The Yankees will look to rebound from Tuesday night’s 4-3 loss to the Baltimore Orioles when they play the Orioles on Wednesday night in the rubber game of the series. The Yankees beat Baltimore 6-5 on Monday in the first game of the series after Stephen Drew hit a pinch-hit grand slam.
The Yankees had a chance to win Tuesday night’s game but the Yankees were only able to score two runs in the eighth after having runners on first and third with one out. Carlos Beltran’s groundout scored Didi Gregorius and then Chase Headley scored after an error allowed Mark Teixiera to reach first. If Beltran and Teixeira would have both hit doubles they could have had a 7-6 lead instead of a 6-5 deficit after the eighth inning.
CC Sabathia got the start and was unlucky for the most part and pitched better than his stats indicate. He had seven strikeouts and only one walk, and Sabathia now has 15 strikeouts and only one walk in his two starts. Two plays that really hurt Sabathia were Adam Jones’s homer that easily cleared the wall in left in the first and Caleb Joseph’s triple to the gap in right center to leadoff the seventh inning.
Joseph would score on a sacrifice fly to center by Everth Cabrera for what would be the winning run. Cabrera hit a pop up to shallow canter and if Jacoby Ellsbury had a strong throwing arm he likely would have had Joseph out at home.
In the third game of the series, Nathan Eovaldi will get his second start for the Yankees. Eovaldi threw a pitch that was 101 miles per hour in his start last week against the Boston Red Sox, but wasn’t as effective overall as he should be. In 5.1 innings he allowed eight hits, three earned runs and only had one strikeout. He has the stuff and velocity to be a pitcher who can consistently strikeout more than five batters.
Carlos Beltran, who is only hitting .156, is still hitting third in the lineup. He will likely be moved to six or seven in the next week or two if he isn’t more productive.
Didi Gregorius is a player who needs to be better not only on offense but surprisingly on defense as well. He is hitting .154, has made many mental mistakes on the base-paths in addition to not throwing home when he should have & made his first error last night. His struggles could be the result of pressing as he is playing his first few games with the Yankees and replacing Derek Jeter in the process.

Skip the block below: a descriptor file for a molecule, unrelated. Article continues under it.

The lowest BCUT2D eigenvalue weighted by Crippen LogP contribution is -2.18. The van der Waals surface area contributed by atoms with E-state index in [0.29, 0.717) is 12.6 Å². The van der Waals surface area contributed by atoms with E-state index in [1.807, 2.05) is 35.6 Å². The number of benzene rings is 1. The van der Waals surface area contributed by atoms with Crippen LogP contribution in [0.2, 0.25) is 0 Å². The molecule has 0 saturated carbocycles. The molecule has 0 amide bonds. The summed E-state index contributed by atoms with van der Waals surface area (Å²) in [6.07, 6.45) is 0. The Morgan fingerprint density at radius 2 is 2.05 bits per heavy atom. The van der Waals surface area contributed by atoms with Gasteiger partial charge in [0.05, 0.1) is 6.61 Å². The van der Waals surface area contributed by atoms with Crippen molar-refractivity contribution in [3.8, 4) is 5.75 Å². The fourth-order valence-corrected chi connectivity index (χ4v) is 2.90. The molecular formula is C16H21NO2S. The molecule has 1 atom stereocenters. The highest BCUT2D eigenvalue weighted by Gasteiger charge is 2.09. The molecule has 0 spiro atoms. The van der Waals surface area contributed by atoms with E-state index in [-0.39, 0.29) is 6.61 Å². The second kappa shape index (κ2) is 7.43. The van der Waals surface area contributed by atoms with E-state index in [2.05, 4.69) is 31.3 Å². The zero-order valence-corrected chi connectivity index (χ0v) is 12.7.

The Yankees acquired Nate Eovaldi on December 19, 2014. They traded Martin Prado and David Phelps to the Miami Marlins for Domingo German, Garrett Jones and Eovaldi. Eovaldi’s 25th birthday is today, and this trade gives the Yankees a flamethrower who has the potential to help the rotation for years to come.
In 2013, Eovaldi’s ERA (3.39) and WHIP (1.317) were the lowest of his four-year career. Eovaldi allowed the most hits in the National League last season and had a high 4.37 ERA, but he did set career highs with 33 games started, 142 strikeouts and 199.2 innings pitched. The hard-throwing righty averaged 95.5 miles per hour on his fastball last season, which was the fourth fastest in all of baseball.
However, he does need to improve and rely on his secondary pitches more, in order to keep hitters off balance, and Yankees pitching coach Larry Rothschild could be the pitching coach to help him do just that.
According to Evoaldi, the two have developed chemistry so far. Pitchers and catchers have not officially reported yet, but Eovaldi has already thrown a few bullpen sessions with Rothschild watching. “We’ve already begun to work on things,” Eovaldi said after a workout at the Yankees’ minor-league complex this week. “He’s awesome. It’s going to be a lot of fun working with him this year.”
In 2014, Eovaldi primarily threw a four-seam fastball, slider (87mph) and curve (77mph). His slider generates more groundballs than other pitchers’ sliders and is harder than usual. He threw a change and sinker much less frequently last season. He often reverted to his fastball when he was in a in trouble last season, and the opposition came to expect it, so if he can improve his slider and curve in spring training he could have an ERA closer to the one he had in 2013.
In their bullpen sessions so far, they have been working on getting more consistency in his off-speed pitches. If he can successfully mix in his off-speed pitches while continuing to accurately throwing his elite fastball, he could go from being a average starter with a an elite heater to a consistently reliable one with All-Star ability.
(He is due to have a lower ERA this season because his FIP (Fielding Independent Pitching – strikeouts, walks and home runs calculate what the ERA should have been) last season was a career-low 3.37 as a result of allowing about the same amount of walks and 64 more strikeouts than he did in 2013.)
He also recently reflected on his 2014 season, which had some positives and negatives. “I accomplished a lot that I wanted to,” Eovaldi said. “I stayed healthy. I got a lot of innings under my belt, controlled my walks. But my ERA was a lot higher than I would have liked it to (have) been and I gave up too many hits.”
The young emerging pitcher is proving to have a desire to improve on last season since he is putting in extra work with Rothschild. The fifth-year Yankees pitching coach, who helped Ivan Nova win 16 games in his rookie season, is very good at dealing with the mental and mechanical aspect of pitching, which should help Eovaldi improve his non-fastball pitches as well as adjust to pitching at Yankee Stadium and in the AL East.